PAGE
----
With just 13 minutes from “click to plop,” Richard B. got his Fire TV and a bag of popcorn. Delivered by an Amazon Prime Air drone, the package had to weigh less than five pounds and could fly only during daylight and clear weather. As one of Amazon’s two “beta” customers for its UK drone program, Richard was ideal because his huge garden is near the fulfillment center.
This tweet was from Amazon CEO Jeff Bezos:
Where are we going? To saving money.
The Cost of a Drone Delivery
Lowering the cost of the last mile–that leg from the final storage hub to the home– is a retailer’s dream. So, for all their excitement, when we get down to basics, drones are about saving money. For Amazon’s “last-mile,” a Deutsche Bank note on delivery automation estimated an 80% savings.
Looking at a shoebox delivery, Deutsche Bank said cost ranged from $6.00 to $6.50 for UPS or FedEx premium ground to the $2 that the last mile costs the USPS. Meanwhile, drones are a mouthwatering $.05 per mile of delivery.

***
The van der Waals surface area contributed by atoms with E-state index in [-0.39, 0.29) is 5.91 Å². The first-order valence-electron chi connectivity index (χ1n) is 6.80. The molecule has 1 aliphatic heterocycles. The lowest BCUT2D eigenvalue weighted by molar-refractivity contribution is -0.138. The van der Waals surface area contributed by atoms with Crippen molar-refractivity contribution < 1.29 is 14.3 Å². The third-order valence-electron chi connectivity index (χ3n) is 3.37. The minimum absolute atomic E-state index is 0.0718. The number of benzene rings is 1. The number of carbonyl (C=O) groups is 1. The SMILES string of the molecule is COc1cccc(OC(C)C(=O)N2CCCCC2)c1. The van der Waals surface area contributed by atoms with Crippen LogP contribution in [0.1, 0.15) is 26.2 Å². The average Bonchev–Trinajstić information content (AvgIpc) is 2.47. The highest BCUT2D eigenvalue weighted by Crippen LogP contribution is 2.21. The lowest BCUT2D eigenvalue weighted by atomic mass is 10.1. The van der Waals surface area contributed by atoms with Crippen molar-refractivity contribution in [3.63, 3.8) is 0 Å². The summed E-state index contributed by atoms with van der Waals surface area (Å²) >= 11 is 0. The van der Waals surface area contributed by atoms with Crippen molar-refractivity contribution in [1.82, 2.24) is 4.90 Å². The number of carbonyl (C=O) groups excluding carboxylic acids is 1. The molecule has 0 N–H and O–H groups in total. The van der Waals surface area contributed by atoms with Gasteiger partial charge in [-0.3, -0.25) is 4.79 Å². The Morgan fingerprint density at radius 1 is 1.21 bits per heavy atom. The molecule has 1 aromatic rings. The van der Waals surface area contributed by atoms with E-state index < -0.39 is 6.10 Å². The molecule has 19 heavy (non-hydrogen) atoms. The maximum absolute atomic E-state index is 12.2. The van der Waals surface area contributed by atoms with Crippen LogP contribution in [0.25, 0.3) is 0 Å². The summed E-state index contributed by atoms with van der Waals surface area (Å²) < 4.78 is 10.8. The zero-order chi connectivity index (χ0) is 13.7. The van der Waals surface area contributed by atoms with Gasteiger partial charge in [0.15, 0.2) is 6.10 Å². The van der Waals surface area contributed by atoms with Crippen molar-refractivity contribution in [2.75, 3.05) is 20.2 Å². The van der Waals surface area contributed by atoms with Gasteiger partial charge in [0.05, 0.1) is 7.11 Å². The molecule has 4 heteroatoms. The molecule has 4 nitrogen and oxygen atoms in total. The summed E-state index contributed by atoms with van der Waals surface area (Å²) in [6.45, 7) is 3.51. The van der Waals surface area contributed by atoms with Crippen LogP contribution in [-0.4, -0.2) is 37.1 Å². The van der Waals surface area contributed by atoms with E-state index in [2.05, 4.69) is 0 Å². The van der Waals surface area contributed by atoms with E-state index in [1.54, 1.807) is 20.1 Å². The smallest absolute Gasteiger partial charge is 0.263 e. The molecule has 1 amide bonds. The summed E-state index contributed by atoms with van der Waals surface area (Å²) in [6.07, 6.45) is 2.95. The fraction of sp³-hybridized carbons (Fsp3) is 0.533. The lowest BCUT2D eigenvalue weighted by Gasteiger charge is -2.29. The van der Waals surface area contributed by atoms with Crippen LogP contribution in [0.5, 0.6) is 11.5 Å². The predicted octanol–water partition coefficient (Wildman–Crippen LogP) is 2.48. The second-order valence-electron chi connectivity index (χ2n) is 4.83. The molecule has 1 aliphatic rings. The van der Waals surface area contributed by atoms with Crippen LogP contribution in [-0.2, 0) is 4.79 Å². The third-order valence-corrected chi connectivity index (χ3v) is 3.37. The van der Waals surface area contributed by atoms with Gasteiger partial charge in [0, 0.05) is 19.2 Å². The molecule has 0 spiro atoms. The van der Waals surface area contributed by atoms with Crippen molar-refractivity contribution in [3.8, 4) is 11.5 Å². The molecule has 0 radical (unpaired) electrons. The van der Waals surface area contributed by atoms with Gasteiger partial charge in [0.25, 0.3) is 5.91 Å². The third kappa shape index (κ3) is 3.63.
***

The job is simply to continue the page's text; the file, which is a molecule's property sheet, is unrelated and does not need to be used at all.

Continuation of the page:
Let’s assume that Amazon decides to charge us $1 for drone same day delivery. Still, the drone is far cheaper than a delivery person using a truck, a van or a bike. Combine that with instant gratification and you have customers who need no stores.
Our Bottom Line: Cost
Steel magnate Andrew Carnegie reputedly said, “watch costs and the profits take care of themselves.”
Our perfect example is Ford’s 1913 moving assembly line. Instead of worker teams each assembling a single car, the moving assembly line used conveyor belts that streamed parts to workers doing repetitive tasks. The result? Ford cut chassis production time from 12 hours to 2.3. As for the cars, output soared from 68,773 in 1912 to 170,211 the next year and 735,020 in 1917. Correspondingly, by the mid-1920s, the lowest price Model-T was $260 (equal to $3585 today).
Isn’t a drone’s $.05 delivery cost somewhat similar?
My sources and more: Combining the Guardian and Bloomberg, you can get a pretty good picture of Amazon’s first drone delivery. Then Businessinsider has the cost side facts that can remind us of the moving assembly line that Alfred D. Chandler describes in Giant Enterprise. Out-of-print, the Chandler book is worth the effort it would take to get a copy.